The Cyber Risks Hidden In Plain Sight
With television shows wanting to portray the most sophisticated and intriguing plots, it seems somewhat odd that cyber attacks do not play a bigger part.
The NCA (National Crime Agency) says that cyber criminals are becoming ever more sophisticated, but also states that the distinction between nation states and criminal groups is increasingly blurred.
The reason for this is that cyber crime activity takes place behind computer screens, within code that is vulnerable, because the data and software is transmitted by radio waves or a wired connection that seemingly has little human interaction.
But what if we could see the things cyber criminals use to perpetrate these acts?
There is no coincidence that the software applications are becoming more sophisticated and cyber attacks are more sophisticated.
The reason for this is hidden in plain sight – cyber criminals are simply using legitimate software as a code base.
Cyber criminals are producing code that is a Frankenstein hack of useful applications to produce their own software used for illegitimate purposes.
One example of this was the Imminent Monitor Remote Action Trojan (IM RAT) malware which was recently disrupted by a group of police task forces around the globe. The software started life as an IT administration tool for remote PC access that was hacked, and which enabled criminals to disable security applications and install other malware.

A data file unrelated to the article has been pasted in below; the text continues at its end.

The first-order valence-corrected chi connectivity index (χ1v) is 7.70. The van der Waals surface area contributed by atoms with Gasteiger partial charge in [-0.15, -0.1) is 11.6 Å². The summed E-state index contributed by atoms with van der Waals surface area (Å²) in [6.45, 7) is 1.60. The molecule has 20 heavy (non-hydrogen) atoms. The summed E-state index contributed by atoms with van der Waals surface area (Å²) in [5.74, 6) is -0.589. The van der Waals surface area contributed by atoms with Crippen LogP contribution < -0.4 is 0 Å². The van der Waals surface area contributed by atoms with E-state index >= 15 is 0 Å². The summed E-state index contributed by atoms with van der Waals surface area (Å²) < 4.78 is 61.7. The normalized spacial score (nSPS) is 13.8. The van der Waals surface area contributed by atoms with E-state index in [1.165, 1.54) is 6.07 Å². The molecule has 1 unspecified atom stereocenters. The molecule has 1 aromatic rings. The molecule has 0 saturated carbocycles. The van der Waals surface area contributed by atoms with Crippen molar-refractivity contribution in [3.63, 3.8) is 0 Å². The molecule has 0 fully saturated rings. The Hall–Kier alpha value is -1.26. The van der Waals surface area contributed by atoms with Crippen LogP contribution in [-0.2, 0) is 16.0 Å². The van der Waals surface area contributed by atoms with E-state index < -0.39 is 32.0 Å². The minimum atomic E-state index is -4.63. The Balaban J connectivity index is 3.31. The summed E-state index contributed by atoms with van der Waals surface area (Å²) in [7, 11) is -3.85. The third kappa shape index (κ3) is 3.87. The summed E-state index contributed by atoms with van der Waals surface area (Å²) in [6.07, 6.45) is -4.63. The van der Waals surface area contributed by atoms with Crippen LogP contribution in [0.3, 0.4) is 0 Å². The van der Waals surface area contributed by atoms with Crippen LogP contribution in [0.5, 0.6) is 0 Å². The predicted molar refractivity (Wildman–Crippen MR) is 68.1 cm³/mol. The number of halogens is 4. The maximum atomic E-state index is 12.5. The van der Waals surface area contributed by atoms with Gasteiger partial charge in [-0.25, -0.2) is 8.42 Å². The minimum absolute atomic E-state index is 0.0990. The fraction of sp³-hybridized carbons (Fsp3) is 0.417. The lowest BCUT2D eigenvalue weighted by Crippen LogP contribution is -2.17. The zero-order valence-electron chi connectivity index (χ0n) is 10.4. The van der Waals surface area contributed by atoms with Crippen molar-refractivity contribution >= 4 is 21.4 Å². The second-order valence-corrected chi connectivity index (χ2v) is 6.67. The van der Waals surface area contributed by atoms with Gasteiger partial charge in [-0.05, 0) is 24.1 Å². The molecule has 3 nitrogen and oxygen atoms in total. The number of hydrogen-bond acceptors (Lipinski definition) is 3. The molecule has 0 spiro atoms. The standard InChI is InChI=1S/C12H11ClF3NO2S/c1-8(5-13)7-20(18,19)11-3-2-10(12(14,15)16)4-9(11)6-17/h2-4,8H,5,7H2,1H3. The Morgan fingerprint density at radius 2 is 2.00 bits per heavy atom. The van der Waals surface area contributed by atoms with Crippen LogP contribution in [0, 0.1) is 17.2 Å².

Criminals were then able to install other similarly derived software such as applications that can access users’ cameras and for keystroke logging.
This gives cyber criminals tools that can be tailored to multiple industries, a literal pick-n-mix of software applications that can be used to target the legal industry.
For this reason, the legal industry should be aware of activity against other industries, as the software and tactics used against others can be easily applied to their industry.
The legal sector should also beware if they find malware, they should check for other co-malware applications. Anti-virus and malware detection should also be used with other tools as software derived from legitimate applications may not appear as bogus. The legal industry can use ‘anti-key logger’ tools and their PCs task manager to detect applications that do not belong on their PC, and better help disrupt cyber criminals’ activities.
Is your law firm prepared for these threats?